Biden ‘Can’t Guarantee’ GOP Won’t Force Default As Debt Ceiling Deadline Nears


President Joe Biden warned Sunday that congressional Republicans could do something “outrageous” to force the US to default on its loans, as talks between congressional Republicans and the White House on whether to raise the debt ceiling remain uncertain. and the deadline to avoid on June 1 looms as the standard.

Key facts

During a news conference after the Group of 7 summit in Japan, Biden described demands by congressional Republicans for spending cuts in exchange for raising the debt ceiling as “extreme,” though he said he was “willing to cut spending.”

The president also said he could not promise during meetings with fellow world leaders that the U.S. would not go bankrupt, which would have repercussions around the world, but he said earlier in a news conference that the United States “has never defaulted on our debt and never will.”

Biden also reiterated that he is considering bypassing Congress and continuing to pay the nation’s bills by invoking an obscure clause in the 14th Amendment that says “the public debt of the United States … shall not be questioned,” but pointed to potential legal challenges and lack of time.

Crucial Quotes

“I can’t guarantee that they won’t force a default by doing something outrageous,” Biden said at a news conference, referring to congressional Republicans who have not backed down on their demands to cut federal spending.

What to watch out for

The Treasury estimated that the United States could become unable to pay its bills as early as June 1, causing a catastrophic economic failure. In an interview Sunday on NBC Meet the journalists, Treasury Secretary Janet Yellen said the projection was still accurate, adding that the US was unlikely to reach June 15 – when tax revenue is expected to rise – and be able to pay all its bills. Yellen noted “uncertainty about tax revenue” and indicated that continued negotiations over whether to raise the debt ceiling could affect payments for government services such as Medicaid and Social Security, among others.

Chief critic

House Speaker Kevin McCarthy said “nothing has been agreed” during an interview with Fox News Sunday Morning Futures. McCarthy has publicly opposed the 14th Amendment strategy that Biden has been teasing. Earlier this month, McCarthy said the Civil War-era amendment was not discussed in a meeting the two men had, but he described that method of dealing with the debt ceiling as a failure.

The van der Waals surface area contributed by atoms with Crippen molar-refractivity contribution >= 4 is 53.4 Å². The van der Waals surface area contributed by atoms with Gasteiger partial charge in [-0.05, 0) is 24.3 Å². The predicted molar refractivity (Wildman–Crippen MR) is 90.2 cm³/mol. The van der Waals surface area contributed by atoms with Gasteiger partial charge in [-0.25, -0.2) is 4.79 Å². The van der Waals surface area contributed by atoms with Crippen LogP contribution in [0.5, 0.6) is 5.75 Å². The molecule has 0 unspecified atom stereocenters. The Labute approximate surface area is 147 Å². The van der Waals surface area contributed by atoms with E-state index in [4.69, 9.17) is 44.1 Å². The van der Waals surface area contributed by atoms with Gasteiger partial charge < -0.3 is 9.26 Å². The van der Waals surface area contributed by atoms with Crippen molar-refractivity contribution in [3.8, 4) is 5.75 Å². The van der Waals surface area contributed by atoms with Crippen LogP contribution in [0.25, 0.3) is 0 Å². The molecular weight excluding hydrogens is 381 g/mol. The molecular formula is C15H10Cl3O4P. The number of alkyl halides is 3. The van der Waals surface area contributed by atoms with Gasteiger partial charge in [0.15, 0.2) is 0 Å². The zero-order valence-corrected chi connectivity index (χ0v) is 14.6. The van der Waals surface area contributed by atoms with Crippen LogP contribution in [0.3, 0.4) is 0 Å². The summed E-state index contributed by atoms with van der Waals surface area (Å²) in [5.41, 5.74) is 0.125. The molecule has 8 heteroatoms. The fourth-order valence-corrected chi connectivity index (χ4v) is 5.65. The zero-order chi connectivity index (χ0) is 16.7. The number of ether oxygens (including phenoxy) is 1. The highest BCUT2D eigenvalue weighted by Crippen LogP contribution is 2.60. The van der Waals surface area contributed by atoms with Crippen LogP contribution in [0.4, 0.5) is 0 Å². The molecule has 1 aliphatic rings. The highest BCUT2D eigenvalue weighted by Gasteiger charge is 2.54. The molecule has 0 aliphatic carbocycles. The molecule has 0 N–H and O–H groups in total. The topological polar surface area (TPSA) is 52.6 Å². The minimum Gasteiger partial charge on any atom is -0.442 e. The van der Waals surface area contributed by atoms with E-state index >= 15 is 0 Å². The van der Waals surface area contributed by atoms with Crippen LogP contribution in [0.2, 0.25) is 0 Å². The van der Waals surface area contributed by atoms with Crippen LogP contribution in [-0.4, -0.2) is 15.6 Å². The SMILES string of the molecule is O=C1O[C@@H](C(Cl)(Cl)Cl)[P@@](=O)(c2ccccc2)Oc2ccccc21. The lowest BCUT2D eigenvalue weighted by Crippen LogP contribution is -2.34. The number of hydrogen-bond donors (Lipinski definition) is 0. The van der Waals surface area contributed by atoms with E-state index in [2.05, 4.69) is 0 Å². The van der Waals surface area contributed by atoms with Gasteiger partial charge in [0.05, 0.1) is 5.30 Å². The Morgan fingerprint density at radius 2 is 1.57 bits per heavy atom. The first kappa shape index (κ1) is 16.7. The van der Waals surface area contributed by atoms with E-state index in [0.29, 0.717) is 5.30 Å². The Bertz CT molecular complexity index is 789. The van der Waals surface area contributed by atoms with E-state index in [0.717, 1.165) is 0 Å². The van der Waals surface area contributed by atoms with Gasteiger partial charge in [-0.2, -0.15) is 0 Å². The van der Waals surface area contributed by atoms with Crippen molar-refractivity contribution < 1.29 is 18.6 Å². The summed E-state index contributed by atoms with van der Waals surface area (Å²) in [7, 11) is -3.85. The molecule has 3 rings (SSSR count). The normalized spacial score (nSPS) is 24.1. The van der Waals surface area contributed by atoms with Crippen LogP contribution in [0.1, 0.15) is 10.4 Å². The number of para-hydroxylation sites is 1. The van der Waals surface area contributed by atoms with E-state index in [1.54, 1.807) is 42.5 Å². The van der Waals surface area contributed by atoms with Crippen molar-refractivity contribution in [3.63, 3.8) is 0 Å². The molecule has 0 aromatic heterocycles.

The group of 11 senators, led by Bernie Sanders (I-Vt.), urged On Friday, Biden will use the Civil War-era amendment to prevent the US from defaulting on its debt. Invoking the amendment would allow the government to continue issuing debt without congressional approval — but that’s a legally untested strategy that could trigger court challenges. The senators also accused Republicans of making it “seemingly impossible to reach a bipartisan budget deal at this time” because of their demands to raise the federal borrowing limit.

Key background

Congressional Republicans and the White House have been at odds since January over whether to raise the government’s borrowing limit above the current $31.4 trillion. Appointed negotiating teams have been holding talks for the past week as the parties try to move towards a solution. The Republicans’ goal is to cut federal spending and undo Biden’s policy priorities. The White House wants to raise the debt ceiling without conditions. Republicans made some strides last month after the House passed legislation to raise the debt ceiling by $1.5 trillion through March of next year with a number of spending cuts, but the bill has no prospect of passing the Senate. Biden has said he would be open to agreeing to one of those conditions — raising the age at which welfare recipients must work to receive food stamp benefits — but some Democrats are unhappy with that potential concession.

Further reading

Critical debt talks are back after a sudden hiatus, says McCarthy (Forbes)

Democrats urge Biden to avoid GOP demands on debt ceiling by using Civil War-era amendment (Forbes)

Social work requirements are emerging as a central issue in the fight against the debt ceiling (Forbes)

More Democrats are criticizing Biden in the debt ceiling talks (Forbes)

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Forbes – Business

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